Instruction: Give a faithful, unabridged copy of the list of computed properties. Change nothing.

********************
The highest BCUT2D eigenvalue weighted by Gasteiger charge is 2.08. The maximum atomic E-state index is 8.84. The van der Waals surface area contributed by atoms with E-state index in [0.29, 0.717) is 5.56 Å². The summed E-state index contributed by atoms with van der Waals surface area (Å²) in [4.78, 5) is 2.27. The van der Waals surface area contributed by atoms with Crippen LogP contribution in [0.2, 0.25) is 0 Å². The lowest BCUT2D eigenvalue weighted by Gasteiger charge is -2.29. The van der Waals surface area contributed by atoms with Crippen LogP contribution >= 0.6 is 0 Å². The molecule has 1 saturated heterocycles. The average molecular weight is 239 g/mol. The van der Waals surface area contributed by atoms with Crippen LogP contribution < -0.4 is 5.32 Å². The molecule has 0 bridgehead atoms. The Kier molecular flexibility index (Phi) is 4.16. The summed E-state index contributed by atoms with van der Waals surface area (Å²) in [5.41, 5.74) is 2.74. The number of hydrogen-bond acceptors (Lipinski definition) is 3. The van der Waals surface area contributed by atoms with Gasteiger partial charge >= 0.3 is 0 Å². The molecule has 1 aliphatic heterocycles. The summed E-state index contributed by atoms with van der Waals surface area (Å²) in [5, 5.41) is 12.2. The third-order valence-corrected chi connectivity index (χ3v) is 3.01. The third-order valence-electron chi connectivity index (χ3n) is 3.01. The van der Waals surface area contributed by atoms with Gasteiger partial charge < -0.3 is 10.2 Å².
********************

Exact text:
The highest BCUT2D eigenvalue weighted by Gasteiger charge is 2.08. The maximum atomic E-state index is 8.84. The van der Waals surface area contributed by atoms with E-state index in [0.29, 0.717) is 5.56 Å². The summed E-state index contributed by atoms with van der Waals surface area (Å²) in [4.78, 5) is 2.27. The van der Waals surface area contributed by atoms with Crippen LogP contribution in [0.2, 0.25) is 0 Å². The lowest BCUT2D eigenvalue weighted by Gasteiger charge is -2.29. The van der Waals surface area contributed by atoms with Crippen LogP contribution >= 0.6 is 0 Å². The molecule has 1 saturated heterocycles. The average molecular weight is 239 g/mol. The van der Waals surface area contributed by atoms with Crippen LogP contribution < -0.4 is 5.32 Å². The molecule has 0 bridgehead atoms. The Kier molecular flexibility index (Phi) is 4.16. The summed E-state index contributed by atoms with van der Waals surface area (Å²) in [5.41, 5.74) is 2.74. The number of hydrogen-bond acceptors (Lipinski definition) is 3. The van der Waals surface area contributed by atoms with Gasteiger partial charge >= 0.3 is 0 Å². The molecule has 1 aliphatic heterocycles. The summed E-state index contributed by atoms with van der Waals surface area (Å²) in [5, 5.41) is 12.2. The third-order valence-corrected chi connectivity index (χ3v) is 3.01. The third-order valence-electron chi connectivity index (χ3n) is 3.01. The van der Waals surface area contributed by atoms with Gasteiger partial charge < -0.3 is 10.2 Å².